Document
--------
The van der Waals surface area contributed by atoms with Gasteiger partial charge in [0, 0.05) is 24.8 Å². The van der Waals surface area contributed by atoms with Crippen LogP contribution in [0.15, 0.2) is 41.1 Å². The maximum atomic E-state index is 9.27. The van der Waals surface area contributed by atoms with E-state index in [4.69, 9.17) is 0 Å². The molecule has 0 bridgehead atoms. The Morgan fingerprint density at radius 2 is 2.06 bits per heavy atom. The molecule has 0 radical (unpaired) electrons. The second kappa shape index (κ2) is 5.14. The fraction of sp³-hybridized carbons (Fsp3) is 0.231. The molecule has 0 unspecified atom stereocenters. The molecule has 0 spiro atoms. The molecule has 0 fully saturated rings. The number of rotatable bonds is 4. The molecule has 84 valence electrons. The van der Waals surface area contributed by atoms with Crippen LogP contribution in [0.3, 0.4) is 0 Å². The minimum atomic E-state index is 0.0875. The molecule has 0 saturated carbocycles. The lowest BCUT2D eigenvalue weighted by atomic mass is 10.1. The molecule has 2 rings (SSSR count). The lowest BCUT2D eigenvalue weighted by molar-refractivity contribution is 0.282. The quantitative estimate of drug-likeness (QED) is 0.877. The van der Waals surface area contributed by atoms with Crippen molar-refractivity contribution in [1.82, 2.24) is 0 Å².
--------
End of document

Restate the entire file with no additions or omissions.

The van der Waals surface area contributed by atoms with Gasteiger partial charge in [0, 0.05) is 24.8 Å². The van der Waals surface area contributed by atoms with Crippen LogP contribution in [0.15, 0.2) is 41.1 Å². The maximum atomic E-state index is 9.27. The van der Waals surface area contributed by atoms with E-state index in [4.69, 9.17) is 0 Å². The molecule has 0 bridgehead atoms. The Morgan fingerprint density at radius 2 is 2.06 bits per heavy atom. The molecule has 0 radical (unpaired) electrons. The second kappa shape index (κ2) is 5.14. The fraction of sp³-hybridized carbons (Fsp3) is 0.231. The molecule has 0 unspecified atom stereocenters. The molecule has 0 spiro atoms. The molecule has 0 fully saturated rings. The number of rotatable bonds is 4. The molecule has 84 valence electrons. The van der Waals surface area contributed by atoms with Crippen LogP contribution in [0.3, 0.4) is 0 Å². The minimum atomic E-state index is 0.0875. The molecule has 0 saturated carbocycles. The lowest BCUT2D eigenvalue weighted by atomic mass is 10.1. The molecule has 2 rings (SSSR count). The lowest BCUT2D eigenvalue weighted by molar-refractivity contribution is 0.282. The quantitative estimate of drug-likeness (QED) is 0.877. The van der Waals surface area contributed by atoms with Crippen molar-refractivity contribution in [1.82, 2.24) is 0 Å².